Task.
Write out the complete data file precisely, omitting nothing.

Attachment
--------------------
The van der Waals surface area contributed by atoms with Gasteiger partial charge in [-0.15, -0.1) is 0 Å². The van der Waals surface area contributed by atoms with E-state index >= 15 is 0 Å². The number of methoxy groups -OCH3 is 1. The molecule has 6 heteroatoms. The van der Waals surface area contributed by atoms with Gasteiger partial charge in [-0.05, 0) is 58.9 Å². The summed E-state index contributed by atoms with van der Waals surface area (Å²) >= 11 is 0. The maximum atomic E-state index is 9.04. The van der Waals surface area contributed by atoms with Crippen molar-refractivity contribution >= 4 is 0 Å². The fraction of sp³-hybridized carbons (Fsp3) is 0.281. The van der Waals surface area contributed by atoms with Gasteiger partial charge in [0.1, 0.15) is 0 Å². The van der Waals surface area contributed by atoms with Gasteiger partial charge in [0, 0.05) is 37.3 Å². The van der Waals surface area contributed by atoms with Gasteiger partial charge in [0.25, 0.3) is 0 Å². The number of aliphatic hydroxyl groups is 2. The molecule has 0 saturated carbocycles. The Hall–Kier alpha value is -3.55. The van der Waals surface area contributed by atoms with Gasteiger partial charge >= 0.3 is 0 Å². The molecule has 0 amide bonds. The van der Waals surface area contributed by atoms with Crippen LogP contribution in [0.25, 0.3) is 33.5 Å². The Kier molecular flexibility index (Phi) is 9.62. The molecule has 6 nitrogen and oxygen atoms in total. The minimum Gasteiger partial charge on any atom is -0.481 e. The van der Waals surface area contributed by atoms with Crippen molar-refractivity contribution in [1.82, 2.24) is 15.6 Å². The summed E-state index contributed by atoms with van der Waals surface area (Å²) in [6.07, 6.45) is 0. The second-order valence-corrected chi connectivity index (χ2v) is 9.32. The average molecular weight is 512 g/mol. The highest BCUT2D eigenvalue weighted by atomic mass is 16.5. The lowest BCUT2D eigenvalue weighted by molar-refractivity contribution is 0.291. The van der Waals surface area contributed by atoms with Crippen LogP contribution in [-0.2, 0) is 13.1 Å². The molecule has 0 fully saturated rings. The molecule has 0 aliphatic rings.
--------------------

The van der Waals surface area contributed by atoms with Gasteiger partial charge in [-0.15, -0.1) is 0 Å². The van der Waals surface area contributed by atoms with E-state index >= 15 is 0 Å². The number of methoxy groups -OCH3 is 1. The molecule has 6 heteroatoms. The van der Waals surface area contributed by atoms with Gasteiger partial charge in [-0.05, 0) is 58.9 Å². The summed E-state index contributed by atoms with van der Waals surface area (Å²) >= 11 is 0. The maximum atomic E-state index is 9.04. The van der Waals surface area contributed by atoms with Crippen molar-refractivity contribution >= 4 is 0 Å². The fraction of sp³-hybridized carbons (Fsp3) is 0.281. The van der Waals surface area contributed by atoms with Gasteiger partial charge in [0.1, 0.15) is 0 Å². The van der Waals surface area contributed by atoms with Gasteiger partial charge in [0, 0.05) is 37.3 Å². The van der Waals surface area contributed by atoms with Gasteiger partial charge in [0.25, 0.3) is 0 Å². The number of aliphatic hydroxyl groups is 2. The molecule has 0 saturated carbocycles. The Hall–Kier alpha value is -3.55. The van der Waals surface area contributed by atoms with Gasteiger partial charge >= 0.3 is 0 Å². The molecule has 0 amide bonds. The van der Waals surface area contributed by atoms with Crippen LogP contribution in [0.25, 0.3) is 33.5 Å². The Kier molecular flexibility index (Phi) is 9.62. The molecule has 6 nitrogen and oxygen atoms in total. The minimum Gasteiger partial charge on any atom is -0.481 e. The van der Waals surface area contributed by atoms with Crippen molar-refractivity contribution in [1.82, 2.24) is 15.6 Å². The summed E-state index contributed by atoms with van der Waals surface area (Å²) in [6.07, 6.45) is 0. The second-order valence-corrected chi connectivity index (χ2v) is 9.32. The average molecular weight is 512 g/mol. The highest BCUT2D eigenvalue weighted by atomic mass is 16.5. The lowest BCUT2D eigenvalue weighted by molar-refractivity contribution is 0.291. The van der Waals surface area contributed by atoms with Crippen LogP contribution in [-0.2, 0) is 13.1 Å². The molecule has 0 fully saturated rings. The molecule has 0 aliphatic rings.